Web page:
Pulling Terms from Site Search for SEO/Paid Search

Site search can provide a wealth of information, potentially providing more insight into the users’ search patterns and behavior than any other of your search touch points. Site search, when tracked, can return any and all variations of search patterns people utilize on your site. Granted, you are dealing with a specific segment of users who are likely familiar with your products, services, or offerings, but still, you have access to valuable raw search data.

Depending on the volume of traffic your site gets, you may or may not be able to glean useful insights from site search patterns. However, if you can establish some patterns of site search, you may be able to figure out where in the search path you have gaps.

Search leads from SEO only deliver traffic that the search engines feel is relevant to your site, while paid search only provides traffic through words you think are relevant to your site. Site search allows you to see what your customers are actually entering as search terms without the search engine or your assumptions interfering in the query to be tracked. Enabling the management of site search should be a top priority, not just to help you improve your other search campaigns but also to improve the usefulness of your website. You should not be surprised if your site search is one of the most-used sections of your website, especially if you have a very large site.

Utilizing site search to build keyword lists to sample for both SEO and paid search may prove very fruitful. Once you’ve identified the most frequently searched terms on your site, you can compare those terms against the terms that drive traffic to your site via organic and paid search. Begin with your SEO keywords. Terms that are highly searched via site search should be cross-referenced against terms that appear in your SEO list. Any terms that do not appear in your SEO list should be added to a list of terms that should be tested for relevancy. For any terms that do appear in your site search list, look at the volume of traffic generated as well as the rankings of those terms in the search engine result pages. Any term that ranks poorly is also a candidate for testing. You should end up with a list of potentially relevant words. You may need to further filter this list to eliminate completely irrelevant terms. Once you have your short list, validate that these words are not in your paid search campaigns. What you are left with should be prime candidates for some paid search testing. Set up campaigns for each of these terms to validate keyword volumes as well as the quality of traffic from these search terms.

You should be tracking what has become your standard dashboard of raw traffic volumes, exit rates, conversion rates, sales assists (if trackable), and average value per visitor. You will also want to track and log who else is competing on these terms. Are they highly competitive terms, or are they low-competition terms? You may find that there is a set of terms that it never occurred to you to target with your paid search or SEO campaigns. Testing the terms in paid search allows you to perform quick evaluations with minimal spends to determine how much traffic they generate and the relevancy of that traffic. You may want to test these terms against several existing landing pages, or develop a new landing page with content you think may be relevant to searchers on these terms. To get an idea of what may work, look at the sites with the top SEO rankings on these terms.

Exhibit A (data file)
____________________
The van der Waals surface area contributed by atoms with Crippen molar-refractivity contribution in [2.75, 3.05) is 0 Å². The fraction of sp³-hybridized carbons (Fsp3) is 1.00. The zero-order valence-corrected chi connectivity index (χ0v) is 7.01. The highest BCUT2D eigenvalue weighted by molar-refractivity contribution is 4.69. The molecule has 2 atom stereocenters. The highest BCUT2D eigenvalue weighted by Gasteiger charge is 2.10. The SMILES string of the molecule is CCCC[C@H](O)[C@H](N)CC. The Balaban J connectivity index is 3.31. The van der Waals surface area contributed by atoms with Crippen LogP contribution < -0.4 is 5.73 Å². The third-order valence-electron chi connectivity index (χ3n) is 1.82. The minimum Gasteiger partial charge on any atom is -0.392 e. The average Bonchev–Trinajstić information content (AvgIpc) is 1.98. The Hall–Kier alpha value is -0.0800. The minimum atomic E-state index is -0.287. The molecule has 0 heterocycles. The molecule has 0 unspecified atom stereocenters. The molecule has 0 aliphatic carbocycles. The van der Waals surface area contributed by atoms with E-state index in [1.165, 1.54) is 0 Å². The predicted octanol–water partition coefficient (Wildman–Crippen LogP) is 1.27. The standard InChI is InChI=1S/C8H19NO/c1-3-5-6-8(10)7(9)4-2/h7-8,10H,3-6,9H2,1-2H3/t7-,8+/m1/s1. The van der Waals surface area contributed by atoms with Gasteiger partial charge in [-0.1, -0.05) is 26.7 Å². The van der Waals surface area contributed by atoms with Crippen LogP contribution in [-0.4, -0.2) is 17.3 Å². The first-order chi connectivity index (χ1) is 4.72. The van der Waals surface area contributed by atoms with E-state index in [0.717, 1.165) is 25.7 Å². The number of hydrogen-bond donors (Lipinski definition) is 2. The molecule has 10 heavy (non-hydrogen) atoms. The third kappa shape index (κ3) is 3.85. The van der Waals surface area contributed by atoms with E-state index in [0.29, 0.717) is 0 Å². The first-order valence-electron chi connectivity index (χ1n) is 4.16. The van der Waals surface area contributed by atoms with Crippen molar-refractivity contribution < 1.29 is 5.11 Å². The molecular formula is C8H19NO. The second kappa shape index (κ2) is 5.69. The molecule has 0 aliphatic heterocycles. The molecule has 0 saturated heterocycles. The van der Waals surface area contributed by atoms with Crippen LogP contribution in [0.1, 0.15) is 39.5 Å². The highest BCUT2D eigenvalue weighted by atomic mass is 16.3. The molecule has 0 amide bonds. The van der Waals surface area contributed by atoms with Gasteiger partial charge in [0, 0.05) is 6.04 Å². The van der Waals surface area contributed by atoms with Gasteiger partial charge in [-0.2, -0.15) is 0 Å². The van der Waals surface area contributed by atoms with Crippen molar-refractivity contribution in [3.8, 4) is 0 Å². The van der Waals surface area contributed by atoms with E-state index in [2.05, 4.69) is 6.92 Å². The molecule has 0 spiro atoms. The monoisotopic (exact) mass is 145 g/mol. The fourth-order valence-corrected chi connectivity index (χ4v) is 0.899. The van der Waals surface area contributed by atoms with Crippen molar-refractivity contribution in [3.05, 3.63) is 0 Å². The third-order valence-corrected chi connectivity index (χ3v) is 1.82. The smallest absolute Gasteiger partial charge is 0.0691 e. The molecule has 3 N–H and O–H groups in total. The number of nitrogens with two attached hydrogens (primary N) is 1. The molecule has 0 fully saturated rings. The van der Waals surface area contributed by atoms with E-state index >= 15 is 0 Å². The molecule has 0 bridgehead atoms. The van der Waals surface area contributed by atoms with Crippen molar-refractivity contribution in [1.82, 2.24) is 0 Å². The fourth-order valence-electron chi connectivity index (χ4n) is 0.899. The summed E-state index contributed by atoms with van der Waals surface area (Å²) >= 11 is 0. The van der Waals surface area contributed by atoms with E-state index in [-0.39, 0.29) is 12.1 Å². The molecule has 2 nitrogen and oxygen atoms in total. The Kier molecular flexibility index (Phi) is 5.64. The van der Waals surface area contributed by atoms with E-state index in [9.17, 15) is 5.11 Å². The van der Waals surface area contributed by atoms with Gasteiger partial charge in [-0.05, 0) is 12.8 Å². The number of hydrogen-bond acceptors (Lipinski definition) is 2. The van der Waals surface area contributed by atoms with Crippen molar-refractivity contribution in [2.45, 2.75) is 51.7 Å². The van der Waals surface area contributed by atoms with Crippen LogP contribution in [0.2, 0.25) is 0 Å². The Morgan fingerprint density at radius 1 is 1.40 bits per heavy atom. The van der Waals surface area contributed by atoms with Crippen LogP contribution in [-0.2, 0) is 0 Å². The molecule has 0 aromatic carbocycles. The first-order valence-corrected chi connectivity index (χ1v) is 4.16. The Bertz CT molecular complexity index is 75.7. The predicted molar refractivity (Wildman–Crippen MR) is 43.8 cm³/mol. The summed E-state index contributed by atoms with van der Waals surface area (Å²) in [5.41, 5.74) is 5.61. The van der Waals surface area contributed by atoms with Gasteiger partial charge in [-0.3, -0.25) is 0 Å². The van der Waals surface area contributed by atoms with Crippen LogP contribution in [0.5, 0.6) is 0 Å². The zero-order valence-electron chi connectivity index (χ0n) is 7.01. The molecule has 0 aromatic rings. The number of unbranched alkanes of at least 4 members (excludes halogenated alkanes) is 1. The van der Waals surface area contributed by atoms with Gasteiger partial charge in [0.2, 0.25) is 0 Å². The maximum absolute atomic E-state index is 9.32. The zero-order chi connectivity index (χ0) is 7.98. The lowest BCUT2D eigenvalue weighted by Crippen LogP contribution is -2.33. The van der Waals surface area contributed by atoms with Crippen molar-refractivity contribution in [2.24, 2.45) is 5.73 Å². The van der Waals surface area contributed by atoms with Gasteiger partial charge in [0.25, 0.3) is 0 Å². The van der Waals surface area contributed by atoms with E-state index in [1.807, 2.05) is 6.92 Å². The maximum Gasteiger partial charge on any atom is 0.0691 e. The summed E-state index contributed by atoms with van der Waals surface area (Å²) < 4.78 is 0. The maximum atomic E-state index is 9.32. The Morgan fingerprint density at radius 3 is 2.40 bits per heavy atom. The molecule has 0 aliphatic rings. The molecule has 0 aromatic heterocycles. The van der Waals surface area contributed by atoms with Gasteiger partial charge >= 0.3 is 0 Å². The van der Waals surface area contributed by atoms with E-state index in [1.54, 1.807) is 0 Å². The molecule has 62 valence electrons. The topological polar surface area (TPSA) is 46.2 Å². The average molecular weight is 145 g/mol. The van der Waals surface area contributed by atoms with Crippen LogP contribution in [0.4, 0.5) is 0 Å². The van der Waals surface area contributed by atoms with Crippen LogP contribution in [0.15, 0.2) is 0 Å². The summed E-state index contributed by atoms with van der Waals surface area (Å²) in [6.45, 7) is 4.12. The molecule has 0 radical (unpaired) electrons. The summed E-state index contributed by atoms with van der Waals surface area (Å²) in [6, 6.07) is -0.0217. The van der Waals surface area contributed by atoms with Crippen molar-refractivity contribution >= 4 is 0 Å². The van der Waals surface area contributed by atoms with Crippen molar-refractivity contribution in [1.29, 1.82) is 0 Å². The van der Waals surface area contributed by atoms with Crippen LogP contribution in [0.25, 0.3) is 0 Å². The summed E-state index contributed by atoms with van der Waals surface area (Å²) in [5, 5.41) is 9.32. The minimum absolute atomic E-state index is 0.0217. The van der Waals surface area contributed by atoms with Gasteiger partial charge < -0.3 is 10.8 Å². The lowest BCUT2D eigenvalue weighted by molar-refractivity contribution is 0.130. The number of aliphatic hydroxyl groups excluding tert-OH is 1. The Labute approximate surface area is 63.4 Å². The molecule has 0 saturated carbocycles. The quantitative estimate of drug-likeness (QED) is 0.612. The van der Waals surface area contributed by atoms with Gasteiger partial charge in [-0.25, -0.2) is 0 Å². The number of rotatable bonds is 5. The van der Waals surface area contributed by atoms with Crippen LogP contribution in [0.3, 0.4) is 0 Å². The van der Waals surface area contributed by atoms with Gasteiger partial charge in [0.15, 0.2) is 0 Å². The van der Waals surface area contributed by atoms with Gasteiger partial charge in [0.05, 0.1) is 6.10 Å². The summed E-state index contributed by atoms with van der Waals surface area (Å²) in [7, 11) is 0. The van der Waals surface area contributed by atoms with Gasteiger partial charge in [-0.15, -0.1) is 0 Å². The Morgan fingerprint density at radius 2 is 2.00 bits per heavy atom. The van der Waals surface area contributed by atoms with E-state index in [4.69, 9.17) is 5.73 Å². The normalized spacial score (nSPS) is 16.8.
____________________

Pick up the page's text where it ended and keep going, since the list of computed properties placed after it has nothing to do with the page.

While you can use tools such as Google Website Optimizer for A/B and multivariate testing, you can also run these tests manually. It is important to understand how each variation differs, and what impact these changes have on your results. Build up a test case for these keywords and log how the terms perform against different landing pages. Using paid search to deliver traffic. Landing pages and entry points can and do impact revenue. Beyond landing pages, users may hit other pages, all of which can be tracked in your clickstream data. We can see that page-1 has the highest average value per visitor and the highest conversion rate. As this appears to be the most successful landing page, I would focus on this page for capturing elements to improve conversions and maximize revenue.

Building out a new page for a second set of paid search tests would be beneficial before investing heavily in SEO activity. Test this page against your new baseline metrics and validate how it compares against the current pages. I would set this page up as a noindex page for the search spiders, as it will eventually replace an existing page on the site.

You will want to maintain that old page’s inbound links, and page rank, while you’re testing out a new page to capitalize on improving conversions and assists. When you do launch your new page, replace the old page. If your paid search campaign was showing positive results, you may want to continue to run that concurrently with your SEO efforts and monitor revenue from both the SEO and paid search traffic.

Using site search to expand your SEO and paid search campaigns can be a very costeffective way to build a keyword list, using terms that your customers are telling you are relevant to them. The first rule in understanding your search campaigns is to exhaust all data you have access to that provides insights directly from your customers before expanding out. The only time you would want to break this rule is if you are new to the market or if you are introducing a new product and have no footprint from which to leverage data (in which case, you may look for third-party case studies or other sources of data).



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